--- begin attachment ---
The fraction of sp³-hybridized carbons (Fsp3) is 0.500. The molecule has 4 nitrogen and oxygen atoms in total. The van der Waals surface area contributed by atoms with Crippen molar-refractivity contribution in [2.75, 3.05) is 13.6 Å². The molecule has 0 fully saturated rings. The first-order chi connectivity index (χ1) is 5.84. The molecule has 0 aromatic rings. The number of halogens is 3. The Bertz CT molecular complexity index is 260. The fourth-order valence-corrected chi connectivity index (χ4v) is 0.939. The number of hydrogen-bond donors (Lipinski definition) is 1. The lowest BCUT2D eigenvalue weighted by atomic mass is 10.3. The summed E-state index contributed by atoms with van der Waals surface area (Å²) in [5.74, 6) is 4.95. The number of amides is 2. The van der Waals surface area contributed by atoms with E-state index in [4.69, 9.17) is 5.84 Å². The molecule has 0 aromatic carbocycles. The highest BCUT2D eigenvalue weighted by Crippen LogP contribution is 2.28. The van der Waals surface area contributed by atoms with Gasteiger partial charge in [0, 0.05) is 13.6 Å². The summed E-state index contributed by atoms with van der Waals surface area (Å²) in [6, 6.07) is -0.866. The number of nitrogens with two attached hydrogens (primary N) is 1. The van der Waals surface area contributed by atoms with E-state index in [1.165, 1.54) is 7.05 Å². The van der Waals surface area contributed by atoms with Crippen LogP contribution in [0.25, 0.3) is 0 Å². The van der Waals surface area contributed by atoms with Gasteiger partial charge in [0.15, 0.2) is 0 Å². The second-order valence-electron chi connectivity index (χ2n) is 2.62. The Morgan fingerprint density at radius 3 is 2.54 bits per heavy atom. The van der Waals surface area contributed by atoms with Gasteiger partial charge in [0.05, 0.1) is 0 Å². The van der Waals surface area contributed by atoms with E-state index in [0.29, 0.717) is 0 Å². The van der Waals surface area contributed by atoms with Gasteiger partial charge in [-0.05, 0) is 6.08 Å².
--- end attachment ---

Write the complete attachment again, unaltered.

The fraction of sp³-hybridized carbons (Fsp3) is 0.500. The molecule has 4 nitrogen and oxygen atoms in total. The van der Waals surface area contributed by atoms with Crippen molar-refractivity contribution in [2.75, 3.05) is 13.6 Å². The molecule has 0 fully saturated rings. The first-order chi connectivity index (χ1) is 5.84. The molecule has 0 aromatic rings. The number of halogens is 3. The Bertz CT molecular complexity index is 260. The fourth-order valence-corrected chi connectivity index (χ4v) is 0.939. The number of hydrogen-bond donors (Lipinski definition) is 1. The lowest BCUT2D eigenvalue weighted by atomic mass is 10.3. The summed E-state index contributed by atoms with van der Waals surface area (Å²) in [5.74, 6) is 4.95. The number of amides is 2. The van der Waals surface area contributed by atoms with E-state index in [4.69, 9.17) is 5.84 Å². The molecule has 0 aromatic carbocycles. The highest BCUT2D eigenvalue weighted by Crippen LogP contribution is 2.28. The van der Waals surface area contributed by atoms with Gasteiger partial charge in [0, 0.05) is 13.6 Å². The summed E-state index contributed by atoms with van der Waals surface area (Å²) in [6, 6.07) is -0.866. The number of nitrogens with two attached hydrogens (primary N) is 1. The van der Waals surface area contributed by atoms with E-state index in [1.165, 1.54) is 7.05 Å². The van der Waals surface area contributed by atoms with Crippen LogP contribution in [0.25, 0.3) is 0 Å². The van der Waals surface area contributed by atoms with Gasteiger partial charge in [0.15, 0.2) is 0 Å². The second-order valence-electron chi connectivity index (χ2n) is 2.62. The Morgan fingerprint density at radius 3 is 2.54 bits per heavy atom. The van der Waals surface area contributed by atoms with Gasteiger partial charge in [0.05, 0.1) is 0 Å². The van der Waals surface area contributed by atoms with E-state index in [0.29, 0.717) is 0 Å². The van der Waals surface area contributed by atoms with Gasteiger partial charge in [-0.05, 0) is 6.08 Å².